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Can anyone be a changemaker? Website attempts to connect social problem solvers

James I Davison's picture

About a month ago, I came across Changemakers.com (via Change.org’s Social Entrepreneurship blog), a neat website for people to connect and collaborate with others working – on all levels – to solve social problems. The website is an initiative of Ashoka, a nonprofit organization that works to support social entrepreneurship. Changemakers seems to act as a social network of sorts – through competitions, discussion forums and storytelling – for people who want to make a difference. Two aspects of the site quickly appealed to me.

First, with a tagline of “Everyone a Changemaker,” the site attempts to be accessible to anyone. From their FAQ page: “Changemakers is yours to explore. You decide how it can help you take action, no matter how new or seasoned you are in the world of social change.” If you create a free profile, you can create a new group forum or join a current discussion.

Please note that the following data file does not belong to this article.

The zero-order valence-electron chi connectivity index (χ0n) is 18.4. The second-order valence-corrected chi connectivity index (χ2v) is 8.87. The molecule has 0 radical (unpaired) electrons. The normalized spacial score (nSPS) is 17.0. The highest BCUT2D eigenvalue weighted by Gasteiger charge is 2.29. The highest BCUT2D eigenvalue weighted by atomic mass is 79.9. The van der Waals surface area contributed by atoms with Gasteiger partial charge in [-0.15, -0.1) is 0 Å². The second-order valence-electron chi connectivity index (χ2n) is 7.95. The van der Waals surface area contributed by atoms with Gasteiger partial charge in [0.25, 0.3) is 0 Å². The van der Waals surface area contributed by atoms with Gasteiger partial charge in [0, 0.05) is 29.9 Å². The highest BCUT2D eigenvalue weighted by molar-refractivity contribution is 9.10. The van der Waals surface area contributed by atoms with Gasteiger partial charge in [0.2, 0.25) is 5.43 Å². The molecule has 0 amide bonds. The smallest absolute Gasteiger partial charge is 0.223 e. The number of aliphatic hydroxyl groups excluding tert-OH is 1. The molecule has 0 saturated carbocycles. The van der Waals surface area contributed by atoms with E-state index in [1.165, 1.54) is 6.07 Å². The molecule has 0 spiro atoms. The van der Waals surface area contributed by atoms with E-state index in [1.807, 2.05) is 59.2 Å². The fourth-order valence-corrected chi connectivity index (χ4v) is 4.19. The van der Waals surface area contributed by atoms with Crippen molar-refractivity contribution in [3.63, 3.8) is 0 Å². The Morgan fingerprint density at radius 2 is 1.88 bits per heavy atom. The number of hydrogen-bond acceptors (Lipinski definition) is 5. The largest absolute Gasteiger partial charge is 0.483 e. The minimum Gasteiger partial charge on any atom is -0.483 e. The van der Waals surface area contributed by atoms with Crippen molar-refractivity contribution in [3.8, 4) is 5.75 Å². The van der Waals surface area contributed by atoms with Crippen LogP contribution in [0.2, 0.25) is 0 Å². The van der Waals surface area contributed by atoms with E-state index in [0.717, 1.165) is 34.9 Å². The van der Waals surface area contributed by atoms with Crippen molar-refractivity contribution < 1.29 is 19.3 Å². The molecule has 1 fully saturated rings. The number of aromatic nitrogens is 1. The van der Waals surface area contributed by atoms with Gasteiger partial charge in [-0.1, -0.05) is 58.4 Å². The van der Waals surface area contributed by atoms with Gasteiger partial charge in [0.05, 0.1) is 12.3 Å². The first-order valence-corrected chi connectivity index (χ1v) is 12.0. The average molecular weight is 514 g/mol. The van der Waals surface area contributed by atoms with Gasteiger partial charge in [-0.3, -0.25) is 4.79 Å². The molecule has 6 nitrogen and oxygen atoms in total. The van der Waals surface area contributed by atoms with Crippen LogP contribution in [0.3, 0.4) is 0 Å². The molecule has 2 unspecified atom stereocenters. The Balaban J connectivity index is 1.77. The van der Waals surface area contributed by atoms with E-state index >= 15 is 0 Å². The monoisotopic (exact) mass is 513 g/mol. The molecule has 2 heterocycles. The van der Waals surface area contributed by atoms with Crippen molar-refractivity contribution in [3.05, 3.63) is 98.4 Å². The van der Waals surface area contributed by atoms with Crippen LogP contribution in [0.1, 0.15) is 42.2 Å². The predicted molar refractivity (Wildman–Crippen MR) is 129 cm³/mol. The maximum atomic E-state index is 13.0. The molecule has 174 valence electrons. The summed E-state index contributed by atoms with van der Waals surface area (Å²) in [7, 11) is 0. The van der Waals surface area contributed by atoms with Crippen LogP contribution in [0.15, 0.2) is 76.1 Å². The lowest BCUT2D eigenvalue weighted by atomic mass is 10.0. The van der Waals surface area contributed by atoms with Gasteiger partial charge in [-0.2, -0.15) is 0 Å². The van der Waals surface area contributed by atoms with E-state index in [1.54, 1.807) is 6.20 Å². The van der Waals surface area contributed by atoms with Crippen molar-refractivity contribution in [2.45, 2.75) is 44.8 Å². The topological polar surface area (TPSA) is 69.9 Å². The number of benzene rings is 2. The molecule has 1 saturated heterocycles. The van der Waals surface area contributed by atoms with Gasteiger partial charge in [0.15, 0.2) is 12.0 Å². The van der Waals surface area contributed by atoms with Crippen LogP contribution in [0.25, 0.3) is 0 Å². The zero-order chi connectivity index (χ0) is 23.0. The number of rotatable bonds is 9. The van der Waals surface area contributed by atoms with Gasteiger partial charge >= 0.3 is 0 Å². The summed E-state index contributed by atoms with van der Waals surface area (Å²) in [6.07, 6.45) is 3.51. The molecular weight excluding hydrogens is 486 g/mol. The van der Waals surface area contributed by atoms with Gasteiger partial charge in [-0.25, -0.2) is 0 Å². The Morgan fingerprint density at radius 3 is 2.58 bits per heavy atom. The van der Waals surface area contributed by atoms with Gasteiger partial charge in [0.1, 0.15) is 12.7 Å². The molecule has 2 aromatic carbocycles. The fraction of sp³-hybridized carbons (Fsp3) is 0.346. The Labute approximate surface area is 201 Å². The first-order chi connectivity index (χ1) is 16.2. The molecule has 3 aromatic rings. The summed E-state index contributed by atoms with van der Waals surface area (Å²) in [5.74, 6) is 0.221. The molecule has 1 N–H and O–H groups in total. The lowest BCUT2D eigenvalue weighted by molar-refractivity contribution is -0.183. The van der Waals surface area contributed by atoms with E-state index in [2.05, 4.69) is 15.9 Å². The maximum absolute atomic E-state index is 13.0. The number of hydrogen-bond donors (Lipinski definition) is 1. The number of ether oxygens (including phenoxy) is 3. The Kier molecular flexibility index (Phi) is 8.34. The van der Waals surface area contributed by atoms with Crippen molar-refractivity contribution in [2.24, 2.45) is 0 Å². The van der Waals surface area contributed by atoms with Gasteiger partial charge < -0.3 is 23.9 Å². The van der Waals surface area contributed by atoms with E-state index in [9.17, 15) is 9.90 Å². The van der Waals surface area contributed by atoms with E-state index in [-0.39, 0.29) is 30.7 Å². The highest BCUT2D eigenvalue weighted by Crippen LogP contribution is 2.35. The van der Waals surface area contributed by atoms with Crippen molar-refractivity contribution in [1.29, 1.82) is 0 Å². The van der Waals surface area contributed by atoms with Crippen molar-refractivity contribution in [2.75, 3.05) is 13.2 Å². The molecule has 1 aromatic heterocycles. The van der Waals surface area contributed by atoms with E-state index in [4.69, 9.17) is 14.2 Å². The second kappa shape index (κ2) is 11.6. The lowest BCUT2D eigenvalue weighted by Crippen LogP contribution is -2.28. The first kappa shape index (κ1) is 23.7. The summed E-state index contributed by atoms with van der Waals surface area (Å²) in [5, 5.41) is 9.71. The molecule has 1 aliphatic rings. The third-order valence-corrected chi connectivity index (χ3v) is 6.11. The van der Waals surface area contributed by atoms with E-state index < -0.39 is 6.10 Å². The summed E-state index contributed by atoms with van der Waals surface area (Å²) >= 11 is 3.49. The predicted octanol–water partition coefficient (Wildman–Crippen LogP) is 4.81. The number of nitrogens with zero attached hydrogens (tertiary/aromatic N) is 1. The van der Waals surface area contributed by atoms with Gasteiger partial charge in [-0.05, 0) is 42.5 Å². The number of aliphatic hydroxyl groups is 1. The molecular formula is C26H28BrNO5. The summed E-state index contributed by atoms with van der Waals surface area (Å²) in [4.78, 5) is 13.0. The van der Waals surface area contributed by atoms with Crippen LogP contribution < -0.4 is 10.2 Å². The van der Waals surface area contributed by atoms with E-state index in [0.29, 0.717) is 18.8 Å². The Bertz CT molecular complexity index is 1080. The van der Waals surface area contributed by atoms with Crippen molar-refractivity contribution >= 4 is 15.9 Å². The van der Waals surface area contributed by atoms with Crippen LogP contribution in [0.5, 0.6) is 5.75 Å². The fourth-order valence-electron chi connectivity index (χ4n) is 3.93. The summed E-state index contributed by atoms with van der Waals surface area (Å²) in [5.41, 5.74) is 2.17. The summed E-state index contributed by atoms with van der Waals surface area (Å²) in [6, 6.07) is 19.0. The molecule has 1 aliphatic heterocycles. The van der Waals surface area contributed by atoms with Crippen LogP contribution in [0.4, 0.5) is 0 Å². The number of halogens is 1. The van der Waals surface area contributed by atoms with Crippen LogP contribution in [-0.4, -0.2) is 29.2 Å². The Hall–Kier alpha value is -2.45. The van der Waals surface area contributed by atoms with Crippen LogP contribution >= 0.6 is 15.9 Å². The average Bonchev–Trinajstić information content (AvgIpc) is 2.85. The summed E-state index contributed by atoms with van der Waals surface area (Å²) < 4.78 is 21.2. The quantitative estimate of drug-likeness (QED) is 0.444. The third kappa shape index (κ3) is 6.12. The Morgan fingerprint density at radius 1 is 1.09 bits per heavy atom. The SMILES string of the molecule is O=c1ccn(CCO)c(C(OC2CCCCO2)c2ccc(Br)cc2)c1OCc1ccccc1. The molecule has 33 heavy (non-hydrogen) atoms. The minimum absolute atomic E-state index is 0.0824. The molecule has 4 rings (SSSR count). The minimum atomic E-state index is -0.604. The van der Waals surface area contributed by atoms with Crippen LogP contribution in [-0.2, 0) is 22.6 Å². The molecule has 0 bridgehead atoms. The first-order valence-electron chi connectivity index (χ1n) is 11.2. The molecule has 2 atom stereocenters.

Being a consumer and teller of stories, I also was instantly drawn to the Stories section of the site. Organized by issue or place, dozens of stories share inspiring tales of people around the world making a difference.

Unfortunately, there is only one story from the East Asia region – hopefully something that will change as more people discover and join the site. Still, it’s a good story about a man in Bangkok, Thailand, who started a foundation that protects children from abuse. Author Kris Herbst writes:

“Every child deserves a safe and secure childhood, and in Thailand there's an organization working to make this a possibility for hundreds of kids. Founded in 1993 by children's rights pioneer, Montri Sintawichai, the Child Protection Foundation is Thailand's first community-based organization that shelters abused children and helps their families – including abusive parents – address the root causes of abuse.”

One question comes to mind: can joining an online discussion be equated with actually being a changemaker? Why?